Emigh and former Executive Director Andrew Greider were criticized by some party members after they helped form private political action committees to steer money to specific primary candidates they favored in races against other Republicans.
Emigh managed the Shamrock PAC, which mainly aided Westfield candidates, and
Greider managed the Royal-Tiger PAC, which mainly aided Fishers candidates.
Neither PAC is active today. Before the May primary, Emigh ceded control of the Shamrock PAC to the son of Westfield Mayor Andy Cook, who then donated more than $99,000 to his father. About $37,000 from the Shamrock PAC was transferred to a new PAC that remains active, HCL PAC.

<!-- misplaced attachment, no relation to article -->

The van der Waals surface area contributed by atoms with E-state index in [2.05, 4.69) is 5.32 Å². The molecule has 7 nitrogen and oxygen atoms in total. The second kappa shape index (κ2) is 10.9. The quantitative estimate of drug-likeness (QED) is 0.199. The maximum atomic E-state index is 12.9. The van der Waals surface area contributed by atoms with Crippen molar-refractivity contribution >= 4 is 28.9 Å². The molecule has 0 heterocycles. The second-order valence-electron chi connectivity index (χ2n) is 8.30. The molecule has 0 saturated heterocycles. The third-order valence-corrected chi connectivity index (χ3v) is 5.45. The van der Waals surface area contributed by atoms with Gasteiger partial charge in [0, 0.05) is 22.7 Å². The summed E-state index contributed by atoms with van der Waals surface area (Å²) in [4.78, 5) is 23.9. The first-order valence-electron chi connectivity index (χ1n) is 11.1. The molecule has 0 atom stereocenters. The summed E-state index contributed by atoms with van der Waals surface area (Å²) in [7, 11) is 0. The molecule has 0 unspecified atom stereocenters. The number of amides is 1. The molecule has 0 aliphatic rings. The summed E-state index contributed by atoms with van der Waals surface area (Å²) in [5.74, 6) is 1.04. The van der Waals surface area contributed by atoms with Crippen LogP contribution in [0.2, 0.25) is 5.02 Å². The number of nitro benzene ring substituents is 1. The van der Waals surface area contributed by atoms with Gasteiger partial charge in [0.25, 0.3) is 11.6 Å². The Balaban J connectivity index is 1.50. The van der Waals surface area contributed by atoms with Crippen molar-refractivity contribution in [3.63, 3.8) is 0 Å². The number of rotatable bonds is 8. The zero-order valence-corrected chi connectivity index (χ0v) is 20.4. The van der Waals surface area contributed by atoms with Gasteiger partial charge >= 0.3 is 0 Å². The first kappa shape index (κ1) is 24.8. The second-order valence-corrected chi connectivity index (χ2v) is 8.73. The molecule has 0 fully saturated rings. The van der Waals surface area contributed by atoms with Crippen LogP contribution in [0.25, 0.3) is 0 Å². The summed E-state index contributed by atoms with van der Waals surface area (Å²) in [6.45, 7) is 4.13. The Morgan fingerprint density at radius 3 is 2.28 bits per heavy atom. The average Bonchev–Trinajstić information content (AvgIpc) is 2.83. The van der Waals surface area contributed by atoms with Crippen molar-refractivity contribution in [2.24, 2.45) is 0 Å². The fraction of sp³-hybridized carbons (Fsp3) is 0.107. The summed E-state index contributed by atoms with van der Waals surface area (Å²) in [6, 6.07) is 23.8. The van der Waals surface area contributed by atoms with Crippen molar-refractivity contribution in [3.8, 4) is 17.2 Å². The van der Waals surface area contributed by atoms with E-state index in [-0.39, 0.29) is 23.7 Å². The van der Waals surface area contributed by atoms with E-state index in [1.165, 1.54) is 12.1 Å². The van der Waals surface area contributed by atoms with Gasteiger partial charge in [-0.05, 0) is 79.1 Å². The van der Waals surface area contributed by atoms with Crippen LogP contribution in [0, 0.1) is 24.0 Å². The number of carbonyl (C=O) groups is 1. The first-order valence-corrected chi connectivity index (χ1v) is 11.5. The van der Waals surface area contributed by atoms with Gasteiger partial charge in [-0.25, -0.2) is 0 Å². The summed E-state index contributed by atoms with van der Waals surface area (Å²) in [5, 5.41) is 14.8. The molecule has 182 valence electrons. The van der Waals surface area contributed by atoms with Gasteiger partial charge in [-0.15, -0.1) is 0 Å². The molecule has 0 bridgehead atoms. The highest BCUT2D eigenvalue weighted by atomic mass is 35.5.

Emigh also was criticized for managing employee retirement accounts in Carmel, Noblesville and Westfield valued at nearly $70 million — all cities whose mayors he has backed financially through a PAC.
Emigh and Greider have said they are acting as private citizens, not as party officials using party resources, when backing candidates with the two PACs. Emigh has said his job has had no influence on whom he supports in races.Sure...the fact that Emigh would continue to make a ton of money managing retirement accounts in Carmel, Noblesville, and Westfield if the right person won the Mayor's race had absolutely no influence over who he supported in those races. Emigh expects people to actually buy that nonsense? As luck would have it, Emigh supported all the incumbent mayors who also sent work his way.